What a Lichenist He Must Be!

Thoreau never had to journey via freeway, zipping place to place at seventy miles per hour. This thought crosses my mind today, while on our way to visit friends in a western suburb of Minneapolis, an eighty-five mile round trip from our home in Northfield. As a result of traveling and visiting, outdoor time was limited to an afternoon dog walk, joined by our friends and their dogs.

Unfortunately, it was one of those bare midwinter days when the world seems worn through and bereft of anything vibrant, reduced almost entirely to inanimate elements. And in the suburbs where we walked today those elements consisted of asphalt streets white and dusty from road salt, spills and spatters of coarse-grained sidewalk salt, silent slips of ice, snow, inanimate houses, dormant trees, and cars, lots of cars. Luckily, the company was good and the dogs were happy.

During our walk we get a glimpse of a woodpecker high in a tree. Then for a while a few of us did our best to name the winter trees along the way. At one point we stopped to examine several dead branches arching above the sidewalk, the undersides of the branches encrusted with Polypore fungi. Near the end of our walk a noisy throng of House Sparrows craftily flew and hopped inside the thicket of a yardside hedge.

That distant glimpse of a woodpecker would be as close as I'd come to matching Thoreau's observation for this same date:

"Stood within a rod of a downy woodpecker on an apple tree. How curious and exciting the blood-red spot on its hindhead! I ask why it is there, but no answer is rendered by these snow-clad fields. It is so close to the bark I do not see its feet. It looks behind as if it had on a black cassock open behind and showing a white undergarment between the shoulders and down the back. It is briskly and incessantly tapping all round the dead limbs, but rarely twice in a place, as if to sound the tree and so see if it has any worm in it, or perchance to start them. How much he deals with the bark of trees, all his life long tapping and inspecting it! He it is that scatters those fragments of bark and lichens about on the snow at the base of trees. What a lichenist he must be! Or rather, perhaps it is fungi makes his favorite study, for he deals most with dead limbs. How briskly he glides up or drops himself down a limb, creeping round and round, and hopping from limb to limb, and now flitting with a rippling sound of his wings to another tree!" – Henry David Thoreau, Journals (Sunday, January 8, 1854)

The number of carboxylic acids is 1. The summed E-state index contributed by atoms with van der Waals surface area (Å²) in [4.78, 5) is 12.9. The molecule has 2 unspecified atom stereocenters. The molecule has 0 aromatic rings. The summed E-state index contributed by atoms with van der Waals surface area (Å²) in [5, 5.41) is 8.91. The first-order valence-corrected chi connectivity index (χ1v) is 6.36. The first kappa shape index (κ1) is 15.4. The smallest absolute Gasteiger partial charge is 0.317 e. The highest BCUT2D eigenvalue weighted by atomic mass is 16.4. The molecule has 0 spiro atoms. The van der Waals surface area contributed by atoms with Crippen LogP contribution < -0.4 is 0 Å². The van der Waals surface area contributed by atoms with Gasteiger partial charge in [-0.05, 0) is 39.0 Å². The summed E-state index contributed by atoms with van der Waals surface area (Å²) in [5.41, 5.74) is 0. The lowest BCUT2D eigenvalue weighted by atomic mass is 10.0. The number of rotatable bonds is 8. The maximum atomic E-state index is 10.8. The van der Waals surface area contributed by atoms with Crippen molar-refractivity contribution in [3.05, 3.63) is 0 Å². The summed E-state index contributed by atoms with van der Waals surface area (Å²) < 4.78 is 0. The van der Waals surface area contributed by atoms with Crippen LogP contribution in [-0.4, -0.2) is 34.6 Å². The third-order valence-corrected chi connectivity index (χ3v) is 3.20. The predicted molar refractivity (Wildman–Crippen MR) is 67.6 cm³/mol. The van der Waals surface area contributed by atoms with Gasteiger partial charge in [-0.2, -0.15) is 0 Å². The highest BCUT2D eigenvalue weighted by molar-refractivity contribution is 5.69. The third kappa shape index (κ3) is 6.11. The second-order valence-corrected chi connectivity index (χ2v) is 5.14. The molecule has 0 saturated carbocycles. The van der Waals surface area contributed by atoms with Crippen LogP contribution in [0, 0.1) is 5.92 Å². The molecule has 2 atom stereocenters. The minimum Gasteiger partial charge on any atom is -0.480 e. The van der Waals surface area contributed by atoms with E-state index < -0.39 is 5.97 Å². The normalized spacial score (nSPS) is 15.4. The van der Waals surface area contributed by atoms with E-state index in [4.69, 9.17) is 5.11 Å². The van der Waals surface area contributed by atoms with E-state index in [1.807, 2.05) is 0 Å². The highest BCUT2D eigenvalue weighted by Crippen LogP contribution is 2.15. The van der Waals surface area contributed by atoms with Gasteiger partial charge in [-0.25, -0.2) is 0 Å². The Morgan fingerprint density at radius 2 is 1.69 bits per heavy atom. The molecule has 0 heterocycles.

Publicado por scottking scottking, 09 de janeiro de 2017, 05:15 AM

Observações

Fotos / Sons

Observador

scottking

Data

Janeiro 8, 2017 02:53 PM CST

Descrição

Milk-white Toothed Polypore
St Louis Park, Minnesota

Fotos / Sons

What

Choupo-Americano (Populus deltoides)

Observador

scottking

Data

Janeiro 8, 2017 03:31 PM CST

Descrição

Plains Cottonwood
St Louis Park, Minnesota

Fotos / Sons

What

Pardal-Dos-Telhados (Passer domesticus)

Observador

scottking

Data

Janeiro 8, 2017 03:03 PM CST

Descrição

House Sparrow
St Louis Park, Minnesota

Comentários

Beautiful, Scott, happy new year.

Publicado por muir mais de 5 anos antes (Sinalizar)

Thanks, Matt. Happy new year to you as well.

Publicado por scottking mais de 5 anos antes (Sinalizar)

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